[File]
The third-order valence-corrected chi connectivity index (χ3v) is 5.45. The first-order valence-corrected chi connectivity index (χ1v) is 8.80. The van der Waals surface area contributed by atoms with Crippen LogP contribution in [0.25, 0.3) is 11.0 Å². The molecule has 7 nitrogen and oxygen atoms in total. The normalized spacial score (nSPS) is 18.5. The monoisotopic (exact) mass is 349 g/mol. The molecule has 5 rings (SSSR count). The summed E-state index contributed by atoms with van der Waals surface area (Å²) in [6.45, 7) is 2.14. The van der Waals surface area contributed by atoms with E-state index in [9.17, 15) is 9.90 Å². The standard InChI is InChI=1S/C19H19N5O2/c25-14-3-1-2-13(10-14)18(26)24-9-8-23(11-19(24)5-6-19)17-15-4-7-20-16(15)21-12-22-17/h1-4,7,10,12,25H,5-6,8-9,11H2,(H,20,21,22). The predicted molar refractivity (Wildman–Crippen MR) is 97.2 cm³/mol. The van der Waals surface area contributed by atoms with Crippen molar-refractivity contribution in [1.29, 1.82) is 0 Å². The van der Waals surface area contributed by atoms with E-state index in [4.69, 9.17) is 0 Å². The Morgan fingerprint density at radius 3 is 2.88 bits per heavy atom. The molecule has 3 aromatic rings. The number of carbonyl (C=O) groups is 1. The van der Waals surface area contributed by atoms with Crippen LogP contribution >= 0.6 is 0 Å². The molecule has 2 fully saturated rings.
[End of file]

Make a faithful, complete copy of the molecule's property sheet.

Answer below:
The third-order valence-corrected chi connectivity index (χ3v) is 5.45. The first-order valence-corrected chi connectivity index (χ1v) is 8.80. The van der Waals surface area contributed by atoms with Crippen LogP contribution in [0.25, 0.3) is 11.0 Å². The molecule has 7 nitrogen and oxygen atoms in total. The normalized spacial score (nSPS) is 18.5. The monoisotopic (exact) mass is 349 g/mol. The molecule has 5 rings (SSSR count). The summed E-state index contributed by atoms with van der Waals surface area (Å²) in [6.45, 7) is 2.14. The van der Waals surface area contributed by atoms with E-state index in [9.17, 15) is 9.90 Å². The standard InChI is InChI=1S/C19H19N5O2/c25-14-3-1-2-13(10-14)18(26)24-9-8-23(11-19(24)5-6-19)17-15-4-7-20-16(15)21-12-22-17/h1-4,7,10,12,25H,5-6,8-9,11H2,(H,20,21,22). The predicted molar refractivity (Wildman–Crippen MR) is 97.2 cm³/mol. The van der Waals surface area contributed by atoms with Crippen molar-refractivity contribution in [1.29, 1.82) is 0 Å². The van der Waals surface area contributed by atoms with E-state index in [4.69, 9.17) is 0 Å². The Morgan fingerprint density at radius 3 is 2.88 bits per heavy atom. The molecule has 3 aromatic rings. The number of carbonyl (C=O) groups is 1. The van der Waals surface area contributed by atoms with Crippen LogP contribution >= 0.6 is 0 Å². The molecule has 2 fully saturated rings.